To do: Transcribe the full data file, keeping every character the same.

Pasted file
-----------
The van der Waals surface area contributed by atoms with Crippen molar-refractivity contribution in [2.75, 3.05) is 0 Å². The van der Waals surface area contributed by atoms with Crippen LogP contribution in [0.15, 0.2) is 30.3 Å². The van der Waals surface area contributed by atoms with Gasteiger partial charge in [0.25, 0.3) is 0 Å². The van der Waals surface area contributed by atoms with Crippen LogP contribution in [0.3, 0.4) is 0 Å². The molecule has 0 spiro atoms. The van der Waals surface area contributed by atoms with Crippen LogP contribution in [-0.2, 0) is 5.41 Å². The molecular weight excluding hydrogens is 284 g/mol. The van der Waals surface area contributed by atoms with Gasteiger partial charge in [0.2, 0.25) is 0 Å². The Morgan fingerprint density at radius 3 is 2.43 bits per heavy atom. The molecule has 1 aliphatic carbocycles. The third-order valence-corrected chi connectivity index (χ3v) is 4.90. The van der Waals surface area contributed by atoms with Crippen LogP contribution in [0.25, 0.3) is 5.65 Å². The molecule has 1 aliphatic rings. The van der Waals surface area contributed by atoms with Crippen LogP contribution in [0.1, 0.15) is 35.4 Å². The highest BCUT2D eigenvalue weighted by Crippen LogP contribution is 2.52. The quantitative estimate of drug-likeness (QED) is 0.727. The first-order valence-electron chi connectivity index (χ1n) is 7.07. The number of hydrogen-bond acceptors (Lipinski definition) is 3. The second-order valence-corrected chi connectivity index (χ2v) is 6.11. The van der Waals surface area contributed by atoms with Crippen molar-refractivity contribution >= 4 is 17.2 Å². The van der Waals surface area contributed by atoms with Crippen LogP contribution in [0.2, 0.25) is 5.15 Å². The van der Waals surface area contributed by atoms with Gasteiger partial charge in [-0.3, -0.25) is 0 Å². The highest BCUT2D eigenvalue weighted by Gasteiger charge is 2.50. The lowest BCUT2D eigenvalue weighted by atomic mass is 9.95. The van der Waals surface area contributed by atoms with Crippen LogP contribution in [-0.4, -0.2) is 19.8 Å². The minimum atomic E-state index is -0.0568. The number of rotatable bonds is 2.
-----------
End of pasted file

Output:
The van der Waals surface area contributed by atoms with Crippen molar-refractivity contribution in [2.75, 3.05) is 0 Å². The van der Waals surface area contributed by atoms with Crippen LogP contribution in [0.15, 0.2) is 30.3 Å². The van der Waals surface area contributed by atoms with Gasteiger partial charge in [0.25, 0.3) is 0 Å². The van der Waals surface area contributed by atoms with Crippen LogP contribution in [0.3, 0.4) is 0 Å². The molecule has 0 spiro atoms. The van der Waals surface area contributed by atoms with Crippen LogP contribution in [-0.2, 0) is 5.41 Å². The molecular weight excluding hydrogens is 284 g/mol. The van der Waals surface area contributed by atoms with Gasteiger partial charge in [0.2, 0.25) is 0 Å². The Morgan fingerprint density at radius 3 is 2.43 bits per heavy atom. The molecule has 1 aliphatic carbocycles. The third-order valence-corrected chi connectivity index (χ3v) is 4.90. The van der Waals surface area contributed by atoms with Crippen LogP contribution in [0.25, 0.3) is 5.65 Å². The molecule has 1 aliphatic rings. The van der Waals surface area contributed by atoms with Crippen LogP contribution in [0.1, 0.15) is 35.4 Å². The highest BCUT2D eigenvalue weighted by Crippen LogP contribution is 2.52. The quantitative estimate of drug-likeness (QED) is 0.727. The first-order valence-electron chi connectivity index (χ1n) is 7.07. The number of hydrogen-bond acceptors (Lipinski definition) is 3. The second-order valence-corrected chi connectivity index (χ2v) is 6.11. The van der Waals surface area contributed by atoms with Crippen molar-refractivity contribution >= 4 is 17.2 Å². The van der Waals surface area contributed by atoms with Crippen LogP contribution in [0.2, 0.25) is 5.15 Å². The van der Waals surface area contributed by atoms with Gasteiger partial charge in [-0.3, -0.25) is 0 Å². The highest BCUT2D eigenvalue weighted by Gasteiger charge is 2.50. The lowest BCUT2D eigenvalue weighted by atomic mass is 9.95. The van der Waals surface area contributed by atoms with Crippen LogP contribution in [-0.4, -0.2) is 19.8 Å². The minimum atomic E-state index is -0.0568. The number of rotatable bonds is 2.